My View: 'Truth-teller' takes bow in newsroom
"You'll never make it as a news reporter, Steve Law — you're too damn opinionated."
With those sage words of advice, North Dakota-bound Roger Moore passed the baton to me as the news reporter for KMXT-FM, the public radio station for Kodiak Island, Alaska.
That was the summer of 1983, and I guess you could say I proved my fishing buddy wrong. This month I'm retiring after more than 35 years as a news reporter and editor.
Roger was right that I was too damn opinionated, something I tried to cure myself of in subsequent years, as I navigated the transition from passionate activist to dispassionate chronicler of events. I'd graduated from Antioch College with tremendous idealism and ambition to change the world.
Later I settled for a more modest goal: telling the truth.
I never really intended to go into newspaper reporting. After returning to Portland following six months on the road in a VW camper van with my then-wife and our infant Rachel, I needed to apply for jobs to qualify for unemployment benefits.
In a bit of a surprise, an editor at The Valley Times in Beaverton took a chance on this guy with one college journalism class to his credit and one year's experience as a radio reporter. They paid me $5 an hour, half what I made in Kodiak, and less than I made at my prior job at a nonprofit radio station, KBOO, where I was volunteer coordinator.
But as I tell aspiring journalists these days, they should enter into this field because they feel a calling, a desire to inform the public. Think of yourself like an artist, I counsel, doing this work for its intrinsic rewards.
And there are many.
Some things have changed dramatically during my 35 years. I composed my radio stories in Alaska on an IBM Selectric typewriter, while my editor was toying with this new gadget I think he called a word processor.
But at its core, the work is still the same. We dig up stories, interview people, search for documents, read background material and cover meetings, events and news conferences. We still must cover the basics: who, what, where, when, why and how. We still try to start with a catchy intro (the lead), explain to readers why we're writing this and why they should care (the nut graph), and try to put a bow on it at the end. And we still seek a variety of viewpoints to provide perspective and balance.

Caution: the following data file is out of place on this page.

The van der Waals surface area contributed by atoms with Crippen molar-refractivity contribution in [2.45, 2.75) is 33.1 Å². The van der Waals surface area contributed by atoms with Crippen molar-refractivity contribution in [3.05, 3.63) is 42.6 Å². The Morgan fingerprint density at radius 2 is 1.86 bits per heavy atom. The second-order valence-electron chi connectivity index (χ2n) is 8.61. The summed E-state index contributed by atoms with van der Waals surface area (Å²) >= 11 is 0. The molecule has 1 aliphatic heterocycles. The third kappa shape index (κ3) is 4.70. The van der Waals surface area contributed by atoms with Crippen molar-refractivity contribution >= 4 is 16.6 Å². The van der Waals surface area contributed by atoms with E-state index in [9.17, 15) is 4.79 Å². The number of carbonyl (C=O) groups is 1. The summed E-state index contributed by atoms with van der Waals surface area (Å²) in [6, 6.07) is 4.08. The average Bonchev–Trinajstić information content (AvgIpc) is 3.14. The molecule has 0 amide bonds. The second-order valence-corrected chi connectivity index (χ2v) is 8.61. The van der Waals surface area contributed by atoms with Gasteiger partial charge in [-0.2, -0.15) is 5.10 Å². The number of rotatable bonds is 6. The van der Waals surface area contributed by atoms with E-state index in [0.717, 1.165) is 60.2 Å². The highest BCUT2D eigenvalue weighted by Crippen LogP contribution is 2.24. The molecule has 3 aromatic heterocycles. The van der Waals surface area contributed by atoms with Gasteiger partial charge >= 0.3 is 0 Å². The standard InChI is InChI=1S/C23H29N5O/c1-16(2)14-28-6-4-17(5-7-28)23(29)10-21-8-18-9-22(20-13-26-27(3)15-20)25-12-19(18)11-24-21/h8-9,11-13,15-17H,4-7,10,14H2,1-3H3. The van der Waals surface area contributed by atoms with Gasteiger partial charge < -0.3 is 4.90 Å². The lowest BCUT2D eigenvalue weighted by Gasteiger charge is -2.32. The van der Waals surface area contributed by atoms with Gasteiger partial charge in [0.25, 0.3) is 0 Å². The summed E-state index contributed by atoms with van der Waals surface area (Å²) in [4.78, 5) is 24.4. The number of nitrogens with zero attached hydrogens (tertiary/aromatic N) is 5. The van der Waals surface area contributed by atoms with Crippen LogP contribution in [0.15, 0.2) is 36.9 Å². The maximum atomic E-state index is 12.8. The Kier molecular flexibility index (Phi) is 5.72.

Aside from shrinking newsrooms and the transition to digital media, perhaps the biggest change in 35 years is how the public perceives our work. A large chunk of the public has disdain for news reporters, egged on by a president who calls us "enemies of the people."
Interestingly, all that abuse has made it a harder decision for me to pack it in, especially as other people seem to be more supportive than ever of the work I do. Who knew that telling the truth could be seen as so important?
Some of my peers think I'm an anachronism, because I'm not glued to a smartphone or tweeting all the time, and I still write stories about boring topics like how government collects our money and spends our money. (I wish more of those peers followed my lead years ago when I was writing about overly generous pension payouts to Oregon public employees, while covering state politics for the Statesman Journal newspaper.)
In my work, whether it's been covering local or state government, education, business, politics or the environment, I've sought to report what I thought was important for readers to know, not what they wanted to hear. I wanted readers to come away thinking they understand an issue, that I got it right. I wanted to be the public's watchdog, especially over those institutions and people who have so much influence over other peoples' lives.
Too much of today's news reporting, I feel, focuses on trivial matters. A politician's stance and work to address climate change — the biggest challenge facing humankind outside of preventing nuclear war — is far more important than who they sleep with.
I hope the many talented reporters still devoted to telling the truth can remember that.
And I hope that readers remember the role of truth-tellers is vital to a democracy, and they need to nurture the newspapers and other sources of those truths, even if we sometimes get it wrong.
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